I love the personalities of baseball players, their tremendous abilities, unquantifiable contributions on the field, their quirks and yes even the flaws of the very human men who play the game. That’s why I loathe the likes of those fans who cite only the numbers and analysis they read in places like Baseball Prospectus. The fact they over emphasize numbers on their site is not a coincidence - a large part of BP’s founding writers were financial types (bankers, stockbrokers etc) which is why they appear to only read boxscores and crunch stats for their "over" analysis of players – how else could they have come to the conclusion that Eurbiel Durazo was going to be a star?(that was until he actually walked to the plate and started batting against real major league pitching) .
But I digress – my point is that I think the situation with Michael Young this week proves that teams are not just uniforms. Those uniforms are inhabited by grown men who are professionals taking pride in their positions and achievements like every other working person. I hated the analogies comparing Michael to some rebellious teenager on the Lamar Vikings JV Baseball Squad. My preferred analogy: what if you were a prominent, successful, divorce attorney in a prestigious firm - then one day the senior partner walks in your office one day and says – "We’ve got a guy from Harvard who hasn’t passed the bar exam yet, but we’re going to give him your office and your job. You are now a Tax Attorney – please pack up your stuff and move out of this office to another we have set up for you." How would you feel? Hey, you are still an attorney, and the law is the law isn’t it? You’re still working for the firm? Shouldn't you just shut up and play?
Look, I think there’s fault on both sides. Michael probably over reacted and getting the information out in the national press without the organization’s knowledge (and I imagine to the chagrin of the local media types) was a bad idea. Although the Rangers front office has often been guilty of doing pretty much the same thing (bad mouthing players they’ve traded or lost to free agency). In the end the Jon Daniels got what he wanted, but as always, it was another publicly botched up mess which seems to be the Rangers enduring legacy.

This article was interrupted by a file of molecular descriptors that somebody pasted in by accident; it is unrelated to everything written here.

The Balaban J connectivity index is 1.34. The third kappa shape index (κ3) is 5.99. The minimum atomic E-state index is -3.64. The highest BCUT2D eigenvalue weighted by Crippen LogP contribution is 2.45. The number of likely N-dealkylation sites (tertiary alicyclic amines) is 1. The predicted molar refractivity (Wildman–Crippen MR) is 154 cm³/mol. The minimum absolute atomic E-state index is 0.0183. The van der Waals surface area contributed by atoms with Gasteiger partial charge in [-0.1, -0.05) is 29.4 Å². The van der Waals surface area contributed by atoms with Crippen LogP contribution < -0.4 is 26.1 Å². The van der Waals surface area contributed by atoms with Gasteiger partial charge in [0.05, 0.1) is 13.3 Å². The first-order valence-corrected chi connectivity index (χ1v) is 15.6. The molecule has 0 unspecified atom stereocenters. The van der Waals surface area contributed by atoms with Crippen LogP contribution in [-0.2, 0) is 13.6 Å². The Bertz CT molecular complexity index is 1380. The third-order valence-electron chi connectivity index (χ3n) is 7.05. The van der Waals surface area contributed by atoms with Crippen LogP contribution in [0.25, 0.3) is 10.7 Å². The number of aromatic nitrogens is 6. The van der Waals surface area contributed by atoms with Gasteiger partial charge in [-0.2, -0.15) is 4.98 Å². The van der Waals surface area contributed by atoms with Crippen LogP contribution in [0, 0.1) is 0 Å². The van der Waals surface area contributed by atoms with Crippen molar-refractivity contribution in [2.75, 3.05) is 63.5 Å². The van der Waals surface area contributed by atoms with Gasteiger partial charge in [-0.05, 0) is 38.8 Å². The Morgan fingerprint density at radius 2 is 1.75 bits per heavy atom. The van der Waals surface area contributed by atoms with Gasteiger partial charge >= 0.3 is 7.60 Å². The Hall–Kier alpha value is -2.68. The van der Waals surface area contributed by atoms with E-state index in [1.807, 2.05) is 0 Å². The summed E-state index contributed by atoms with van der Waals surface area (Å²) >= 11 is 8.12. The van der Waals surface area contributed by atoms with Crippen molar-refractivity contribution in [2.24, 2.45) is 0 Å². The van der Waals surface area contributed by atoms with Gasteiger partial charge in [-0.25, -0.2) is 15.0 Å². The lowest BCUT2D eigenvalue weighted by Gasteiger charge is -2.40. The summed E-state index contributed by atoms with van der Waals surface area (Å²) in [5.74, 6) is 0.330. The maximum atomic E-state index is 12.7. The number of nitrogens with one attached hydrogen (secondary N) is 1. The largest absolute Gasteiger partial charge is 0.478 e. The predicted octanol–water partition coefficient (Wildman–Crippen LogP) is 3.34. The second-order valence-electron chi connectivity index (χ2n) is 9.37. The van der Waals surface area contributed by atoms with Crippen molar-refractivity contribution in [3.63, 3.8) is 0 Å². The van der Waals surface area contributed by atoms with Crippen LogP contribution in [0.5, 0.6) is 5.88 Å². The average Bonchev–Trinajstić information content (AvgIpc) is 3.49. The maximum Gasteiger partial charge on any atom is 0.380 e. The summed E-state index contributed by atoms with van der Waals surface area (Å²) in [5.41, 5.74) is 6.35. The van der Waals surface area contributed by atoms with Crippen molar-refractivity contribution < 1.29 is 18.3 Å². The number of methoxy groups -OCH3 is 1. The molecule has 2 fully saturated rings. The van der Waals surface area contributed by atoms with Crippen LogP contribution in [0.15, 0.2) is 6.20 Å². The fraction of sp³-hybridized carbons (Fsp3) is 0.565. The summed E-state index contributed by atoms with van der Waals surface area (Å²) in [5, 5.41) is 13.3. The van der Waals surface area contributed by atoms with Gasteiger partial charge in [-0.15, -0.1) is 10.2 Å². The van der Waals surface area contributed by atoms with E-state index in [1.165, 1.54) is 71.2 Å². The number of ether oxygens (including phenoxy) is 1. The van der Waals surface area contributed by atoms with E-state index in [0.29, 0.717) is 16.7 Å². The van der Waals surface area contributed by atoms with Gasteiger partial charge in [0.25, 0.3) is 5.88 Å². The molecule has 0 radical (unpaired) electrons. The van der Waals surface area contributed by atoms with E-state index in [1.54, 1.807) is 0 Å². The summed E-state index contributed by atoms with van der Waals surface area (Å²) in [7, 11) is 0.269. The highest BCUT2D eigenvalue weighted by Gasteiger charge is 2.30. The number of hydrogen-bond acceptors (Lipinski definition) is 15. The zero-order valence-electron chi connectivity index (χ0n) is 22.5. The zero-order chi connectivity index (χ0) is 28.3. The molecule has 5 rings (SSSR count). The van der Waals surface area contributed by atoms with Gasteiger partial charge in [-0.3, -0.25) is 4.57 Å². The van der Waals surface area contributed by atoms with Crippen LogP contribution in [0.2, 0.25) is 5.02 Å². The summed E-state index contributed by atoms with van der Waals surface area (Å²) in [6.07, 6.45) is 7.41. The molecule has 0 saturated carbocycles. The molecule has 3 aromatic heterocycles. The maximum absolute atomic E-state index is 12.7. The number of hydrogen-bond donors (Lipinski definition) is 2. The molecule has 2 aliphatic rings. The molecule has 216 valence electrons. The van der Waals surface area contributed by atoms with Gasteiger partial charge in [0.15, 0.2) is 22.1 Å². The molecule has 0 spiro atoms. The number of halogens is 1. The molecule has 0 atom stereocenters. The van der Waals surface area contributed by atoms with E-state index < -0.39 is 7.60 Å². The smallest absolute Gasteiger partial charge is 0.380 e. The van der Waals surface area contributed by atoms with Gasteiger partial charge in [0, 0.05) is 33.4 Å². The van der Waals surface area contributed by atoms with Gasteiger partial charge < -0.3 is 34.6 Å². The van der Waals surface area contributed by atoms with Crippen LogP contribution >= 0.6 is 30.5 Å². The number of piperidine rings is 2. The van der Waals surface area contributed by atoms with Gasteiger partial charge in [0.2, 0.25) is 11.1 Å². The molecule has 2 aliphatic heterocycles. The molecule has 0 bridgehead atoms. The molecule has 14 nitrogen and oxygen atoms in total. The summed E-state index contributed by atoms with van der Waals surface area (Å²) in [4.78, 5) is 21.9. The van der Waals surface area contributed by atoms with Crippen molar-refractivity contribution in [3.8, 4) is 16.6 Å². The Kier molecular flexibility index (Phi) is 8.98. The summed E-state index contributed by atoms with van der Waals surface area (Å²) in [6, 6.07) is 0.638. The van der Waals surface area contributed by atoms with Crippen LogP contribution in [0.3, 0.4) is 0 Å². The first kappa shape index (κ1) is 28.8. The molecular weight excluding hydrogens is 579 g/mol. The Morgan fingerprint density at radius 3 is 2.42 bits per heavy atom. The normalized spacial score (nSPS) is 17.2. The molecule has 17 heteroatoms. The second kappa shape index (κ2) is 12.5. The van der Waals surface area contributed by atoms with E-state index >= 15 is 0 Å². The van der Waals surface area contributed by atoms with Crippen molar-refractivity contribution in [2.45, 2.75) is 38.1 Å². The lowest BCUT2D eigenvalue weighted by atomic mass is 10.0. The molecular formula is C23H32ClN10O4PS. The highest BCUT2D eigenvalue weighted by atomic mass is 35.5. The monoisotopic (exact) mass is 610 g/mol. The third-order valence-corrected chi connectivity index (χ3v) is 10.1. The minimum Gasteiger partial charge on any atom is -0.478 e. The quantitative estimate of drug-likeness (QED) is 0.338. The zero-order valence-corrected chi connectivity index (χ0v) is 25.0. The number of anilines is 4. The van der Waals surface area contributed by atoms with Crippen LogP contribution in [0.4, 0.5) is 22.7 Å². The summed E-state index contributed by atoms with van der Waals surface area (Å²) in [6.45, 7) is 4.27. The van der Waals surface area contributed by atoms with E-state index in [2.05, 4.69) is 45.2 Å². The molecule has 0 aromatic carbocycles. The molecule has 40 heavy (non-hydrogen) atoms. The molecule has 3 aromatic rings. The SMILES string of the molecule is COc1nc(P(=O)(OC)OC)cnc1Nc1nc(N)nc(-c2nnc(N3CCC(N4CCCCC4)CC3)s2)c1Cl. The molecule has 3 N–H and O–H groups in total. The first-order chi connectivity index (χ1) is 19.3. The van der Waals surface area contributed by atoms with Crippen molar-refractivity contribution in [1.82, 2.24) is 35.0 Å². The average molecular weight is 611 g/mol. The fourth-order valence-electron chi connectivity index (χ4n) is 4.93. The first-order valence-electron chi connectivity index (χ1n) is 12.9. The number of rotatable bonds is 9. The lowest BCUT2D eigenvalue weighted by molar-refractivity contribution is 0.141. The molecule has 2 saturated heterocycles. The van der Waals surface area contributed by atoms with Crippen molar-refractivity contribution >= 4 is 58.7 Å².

I think the question now is – what happened to the mantra about patience with the minor league prospects? We keep reading and hearing that it’s not about 2009 – so what is the big rush in getting Elvis to the major leagues? Especially since he’s never played an inning of AAA baseball? I saw Andrus play quite a bit in Frisco, and yes, I do think that he’s pretty close defensively to being ready for the majors – but I’m not sure about offense. Here’s some stat head numbers: in his first 192 AB’s (April and May) in Frisco he hit .268 – he hit .258 for the season vs LHP and don’t forget that he had almost three times as many K’s as BB’s last season (38 BB – 91 K). I kind of wonder what fan reaction will be when (not if) Elvis struggles, especially early on this season. JD had better start working on explanations right now.
I wish we could go back to having a very boring off season instead of what went on last week.
Finally: I know that new Hall of Famer Jim Rice had a reputation of being surly, but not always. Back in the early 80’s my Aunt Cathi loved to take pictures, she had hundreds of photos of Rangers and other AL players. The Red Sox were in town, Carl Yazstremski was one of my grandfather’s favorite players, Aunt Cathi was trying to get a picture of him to send back home, but was having no luck (and Carl was being a bit surly himself). Jim Rice watched in amusement as she tried to get Carl’s attention . He walked over to my aunt, asked how her camera worked, took the camera from her and proceeded to get pictures of Yaz (even got him to smile) brought the camera back to her with a gentlemanly bow. To my Aunt Cathi, Jim Rice will always be one of the good guys.
My advice to those who “root for laundry” buy a Kwik Wash and enjoy yourself – in my world baseball is (thankfully) played by real people with the same kind of pride, emotions and faults as all of the rest of us. -- Marla Hooch